About Pernell Roberts
Primarily known as an actor, principally for his six years in the role of Adam Cartwright on the television series Bonanza, Pernell Roberts' musical activities were largely an outgrowth of that program. Roberts came out of Waycross, GA, a town best-known in music as the birthplace of Gram Parsons and in motion pictures as the setting (and source of exteriors) for director Jean Renoir's first English-language film, the haunting 1941 rural morality tale Swamp Water.
After dropping out of college and stints as a butcher and forest ranger, among other occupations, Roberts made it to New York and began establishing himself on the stage in the mid- to late '50s. He got to Hollywood in 1958 with a key role in the movie Desire Under the Elms and was cast in Bonanza the following year. Though he was never known as a singer, Roberts participated in albums of folk and Western songs as an adjunct of Bonanza, cutting a trio of songs ("In the Pines," "Early One Morning," "Abilene") on the Bonanza album. The accompaniment on that album included Joe Maphis, Billy Strange, and Earl Palmer.
In 1963, Roberts recorded a folk album entitled Come All Ye Fair and Tender Ladies for RCA-Victor (the recording arm of NBC, which produced Bonanza) that gave him a chance to use his gentle baritone to excellent effect on songs such as "Shady Grove," "They Call the Wind Mariah," and the Leadbelly standard "Sylvie." The album was not a big seller, but it has held up better than most of the rest of the recordings issued in association with the series. (Lorne Greene had the biggest success of all the Bonanza cast, with the number one single "Ringo" in early 1964 and a brace of albums to his credit).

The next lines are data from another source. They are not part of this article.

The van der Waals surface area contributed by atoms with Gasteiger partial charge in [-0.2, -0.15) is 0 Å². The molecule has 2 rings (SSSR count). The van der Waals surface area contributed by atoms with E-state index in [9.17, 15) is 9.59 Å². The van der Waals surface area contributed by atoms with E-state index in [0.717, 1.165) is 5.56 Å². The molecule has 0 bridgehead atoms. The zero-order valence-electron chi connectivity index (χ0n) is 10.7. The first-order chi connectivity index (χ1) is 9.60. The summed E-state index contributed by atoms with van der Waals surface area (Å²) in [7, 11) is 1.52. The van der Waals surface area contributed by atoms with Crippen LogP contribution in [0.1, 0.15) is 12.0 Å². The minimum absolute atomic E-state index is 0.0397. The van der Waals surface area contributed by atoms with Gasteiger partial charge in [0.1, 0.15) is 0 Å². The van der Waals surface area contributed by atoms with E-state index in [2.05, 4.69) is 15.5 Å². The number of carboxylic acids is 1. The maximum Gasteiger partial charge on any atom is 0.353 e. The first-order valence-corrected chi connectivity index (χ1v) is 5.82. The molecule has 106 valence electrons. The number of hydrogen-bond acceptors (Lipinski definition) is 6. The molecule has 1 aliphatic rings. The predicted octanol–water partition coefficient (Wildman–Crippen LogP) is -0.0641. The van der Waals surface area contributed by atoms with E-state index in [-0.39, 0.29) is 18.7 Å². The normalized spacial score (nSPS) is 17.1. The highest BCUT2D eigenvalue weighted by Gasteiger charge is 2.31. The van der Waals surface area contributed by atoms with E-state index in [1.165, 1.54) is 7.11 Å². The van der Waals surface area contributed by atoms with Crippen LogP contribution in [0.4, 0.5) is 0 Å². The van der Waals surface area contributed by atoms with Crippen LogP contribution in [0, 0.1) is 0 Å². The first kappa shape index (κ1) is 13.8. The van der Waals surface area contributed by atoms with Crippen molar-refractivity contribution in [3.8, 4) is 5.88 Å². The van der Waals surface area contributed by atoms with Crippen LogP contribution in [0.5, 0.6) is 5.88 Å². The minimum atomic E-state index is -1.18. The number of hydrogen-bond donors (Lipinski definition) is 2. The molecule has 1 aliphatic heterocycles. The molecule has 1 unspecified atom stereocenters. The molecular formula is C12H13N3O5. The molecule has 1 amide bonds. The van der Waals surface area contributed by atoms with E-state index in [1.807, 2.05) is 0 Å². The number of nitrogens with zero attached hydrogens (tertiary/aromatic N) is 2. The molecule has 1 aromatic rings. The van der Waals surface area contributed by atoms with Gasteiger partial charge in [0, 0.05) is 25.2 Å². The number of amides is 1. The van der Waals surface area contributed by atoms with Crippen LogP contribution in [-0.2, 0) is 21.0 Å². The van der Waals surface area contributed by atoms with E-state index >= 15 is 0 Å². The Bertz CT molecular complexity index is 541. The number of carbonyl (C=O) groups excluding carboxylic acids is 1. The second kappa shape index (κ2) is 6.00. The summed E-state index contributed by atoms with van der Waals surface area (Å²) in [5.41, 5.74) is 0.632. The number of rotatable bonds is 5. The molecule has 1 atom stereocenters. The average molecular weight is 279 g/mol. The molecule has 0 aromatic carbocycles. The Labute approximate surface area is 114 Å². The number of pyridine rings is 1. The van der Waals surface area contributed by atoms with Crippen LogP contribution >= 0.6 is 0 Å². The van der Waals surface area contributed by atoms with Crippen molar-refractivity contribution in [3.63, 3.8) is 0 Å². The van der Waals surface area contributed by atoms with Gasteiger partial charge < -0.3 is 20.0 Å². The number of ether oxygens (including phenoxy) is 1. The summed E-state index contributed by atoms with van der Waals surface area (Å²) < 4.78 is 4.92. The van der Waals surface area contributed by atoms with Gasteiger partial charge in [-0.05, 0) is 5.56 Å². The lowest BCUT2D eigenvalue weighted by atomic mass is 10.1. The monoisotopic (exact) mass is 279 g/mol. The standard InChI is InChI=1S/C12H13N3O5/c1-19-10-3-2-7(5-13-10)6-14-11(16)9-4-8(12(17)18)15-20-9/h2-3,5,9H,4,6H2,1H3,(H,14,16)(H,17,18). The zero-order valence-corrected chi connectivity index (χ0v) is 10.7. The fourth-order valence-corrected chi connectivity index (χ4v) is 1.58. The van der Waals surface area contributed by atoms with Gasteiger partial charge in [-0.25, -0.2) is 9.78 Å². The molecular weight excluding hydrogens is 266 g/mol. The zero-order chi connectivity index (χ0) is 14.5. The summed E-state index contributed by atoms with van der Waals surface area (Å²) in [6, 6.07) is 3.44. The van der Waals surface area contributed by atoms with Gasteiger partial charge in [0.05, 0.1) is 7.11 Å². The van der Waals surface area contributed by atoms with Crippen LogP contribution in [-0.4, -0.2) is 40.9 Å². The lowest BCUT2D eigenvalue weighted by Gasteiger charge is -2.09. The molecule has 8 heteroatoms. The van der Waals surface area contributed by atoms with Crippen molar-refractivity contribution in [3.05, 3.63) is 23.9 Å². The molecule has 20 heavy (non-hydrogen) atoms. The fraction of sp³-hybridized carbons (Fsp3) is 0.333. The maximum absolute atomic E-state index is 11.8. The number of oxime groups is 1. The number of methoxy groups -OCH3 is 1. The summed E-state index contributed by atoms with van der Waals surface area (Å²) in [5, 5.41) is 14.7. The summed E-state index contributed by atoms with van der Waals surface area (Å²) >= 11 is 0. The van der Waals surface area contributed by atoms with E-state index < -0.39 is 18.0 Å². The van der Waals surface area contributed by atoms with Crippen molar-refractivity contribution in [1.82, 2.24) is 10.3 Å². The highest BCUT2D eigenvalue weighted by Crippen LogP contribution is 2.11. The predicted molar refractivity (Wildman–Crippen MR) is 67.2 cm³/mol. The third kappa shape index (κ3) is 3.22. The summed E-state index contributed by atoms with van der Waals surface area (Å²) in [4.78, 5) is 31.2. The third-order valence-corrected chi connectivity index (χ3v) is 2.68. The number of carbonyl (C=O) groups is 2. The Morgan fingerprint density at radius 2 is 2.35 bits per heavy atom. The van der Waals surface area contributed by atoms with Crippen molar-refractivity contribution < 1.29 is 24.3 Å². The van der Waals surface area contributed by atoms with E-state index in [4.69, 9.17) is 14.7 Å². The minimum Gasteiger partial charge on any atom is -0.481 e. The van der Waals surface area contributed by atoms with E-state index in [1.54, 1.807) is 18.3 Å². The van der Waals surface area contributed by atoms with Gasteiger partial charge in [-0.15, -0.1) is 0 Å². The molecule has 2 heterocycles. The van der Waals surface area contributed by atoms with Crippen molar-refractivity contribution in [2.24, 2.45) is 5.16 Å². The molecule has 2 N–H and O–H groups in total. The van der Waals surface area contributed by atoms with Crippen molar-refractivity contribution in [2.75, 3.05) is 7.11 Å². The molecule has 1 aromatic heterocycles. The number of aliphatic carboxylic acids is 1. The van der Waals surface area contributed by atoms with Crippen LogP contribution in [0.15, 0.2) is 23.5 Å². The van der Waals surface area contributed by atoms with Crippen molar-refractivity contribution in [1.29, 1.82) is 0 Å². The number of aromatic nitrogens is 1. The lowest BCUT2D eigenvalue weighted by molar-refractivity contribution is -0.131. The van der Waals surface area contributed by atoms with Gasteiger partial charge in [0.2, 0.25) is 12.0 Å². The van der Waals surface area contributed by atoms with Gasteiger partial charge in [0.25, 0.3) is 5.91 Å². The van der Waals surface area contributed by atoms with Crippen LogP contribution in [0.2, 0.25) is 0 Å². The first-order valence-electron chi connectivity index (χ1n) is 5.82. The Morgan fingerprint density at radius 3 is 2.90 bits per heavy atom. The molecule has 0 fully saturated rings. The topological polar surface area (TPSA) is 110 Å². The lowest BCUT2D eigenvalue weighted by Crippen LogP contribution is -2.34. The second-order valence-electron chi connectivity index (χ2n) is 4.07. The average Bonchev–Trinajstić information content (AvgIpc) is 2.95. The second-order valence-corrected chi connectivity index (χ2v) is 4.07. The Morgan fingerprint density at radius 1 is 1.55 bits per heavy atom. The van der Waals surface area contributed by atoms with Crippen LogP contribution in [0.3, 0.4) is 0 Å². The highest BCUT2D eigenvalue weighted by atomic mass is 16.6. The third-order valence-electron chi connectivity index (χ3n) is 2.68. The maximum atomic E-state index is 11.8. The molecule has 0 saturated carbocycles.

After leaving the series, Roberts' music activities were confined to dinner theater performances of Camelot and other plays that require a rich baritone. He also did appearances in dramatic and comedic roles on series such as The Name of the Game and The Odd Couple, and later starred in the series Trapper John, M.D. for seven years in the 1980s. ~ Bruce Eder, Rovi